A woman has been sent to jail for life along with two others by a Delhi court for killing her husband and throwing his body in a jungle. Additional Sessions Judge Sanjeev Kumar handed down the jail term to victim’s wife Prabha along with her friends Sachin and Sunil while holding them guilty of offences of murder, criminal conspiracy and destruction of evidence.
“The recovery of skeleton/dead body/bones, clothes, motorcycle of the victim and car belonging to accused Prabha at the instance of accused Sachin and Sunil establishes their involvement in the murder of Rakesh, who was Prabha’s husband,” the judge observed. The court also directed the Delhi Legal Services Authority (DLSA) to decide an appropriate compensation for the victim’s father, who had lodged the complaint.
The case had come to the fore after Rakesh’s father lodged a missing complaint alleging that his son went to his in-laws’ house in south Delhi’s Jaitpur area on May 7, 2011 to meet his wife, who was living separately due to their strained relation, but did not return the next day. The police then traced Sachin and Sunil after going through call records of the woman, who was constantly in touch with the two men before the murder, which led to the recovery of Rakesh’s bones from a jungle two weeks later. The court, however, noted that the cause of death could not be ascertained, but the circumstantial evidence established he was killed by the trio.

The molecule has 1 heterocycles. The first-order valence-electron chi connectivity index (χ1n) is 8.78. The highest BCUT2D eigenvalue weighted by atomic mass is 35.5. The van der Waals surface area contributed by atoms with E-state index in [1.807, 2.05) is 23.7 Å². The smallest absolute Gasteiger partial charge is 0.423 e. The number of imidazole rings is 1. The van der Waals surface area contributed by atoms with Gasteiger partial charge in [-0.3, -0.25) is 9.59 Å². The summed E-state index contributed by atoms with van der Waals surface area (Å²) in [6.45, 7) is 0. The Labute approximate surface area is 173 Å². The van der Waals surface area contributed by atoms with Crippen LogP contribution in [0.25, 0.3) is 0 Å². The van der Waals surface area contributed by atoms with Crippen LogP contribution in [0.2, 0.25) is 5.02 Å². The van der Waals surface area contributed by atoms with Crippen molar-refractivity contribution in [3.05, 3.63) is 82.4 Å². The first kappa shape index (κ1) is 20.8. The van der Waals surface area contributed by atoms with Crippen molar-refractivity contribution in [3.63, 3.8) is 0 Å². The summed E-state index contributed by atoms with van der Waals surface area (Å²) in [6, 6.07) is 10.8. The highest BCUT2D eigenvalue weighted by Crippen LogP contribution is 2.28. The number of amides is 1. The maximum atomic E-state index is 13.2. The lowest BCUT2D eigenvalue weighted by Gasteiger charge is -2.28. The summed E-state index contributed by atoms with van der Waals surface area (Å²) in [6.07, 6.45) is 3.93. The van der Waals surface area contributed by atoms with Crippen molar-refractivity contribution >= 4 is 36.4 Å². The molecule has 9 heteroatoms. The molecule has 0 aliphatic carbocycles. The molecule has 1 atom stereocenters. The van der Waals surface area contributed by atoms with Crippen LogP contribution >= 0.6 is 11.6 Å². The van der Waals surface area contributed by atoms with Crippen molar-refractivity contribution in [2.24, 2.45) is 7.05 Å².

They were arrested on May 23, 2011 and several items were found during the investigation which proved their guilt, the court said. “I am of the considered view that circumstances from which the conclusion of the guilt can be drawn have been fully proved and circumstances are of conclusive in nature,” it said.
“All the circumstances are complete and there are no gap left in the chain of evidence. The proved circumstances are consistent only with the hypothesis of the guilt of all the three persons and totally inconsistent with their innocence,” the judge said. During the trial, the trio submitted they were innocent and claimed to have been falsely implicated.
They also sought leniency from the court citing difficult financial background.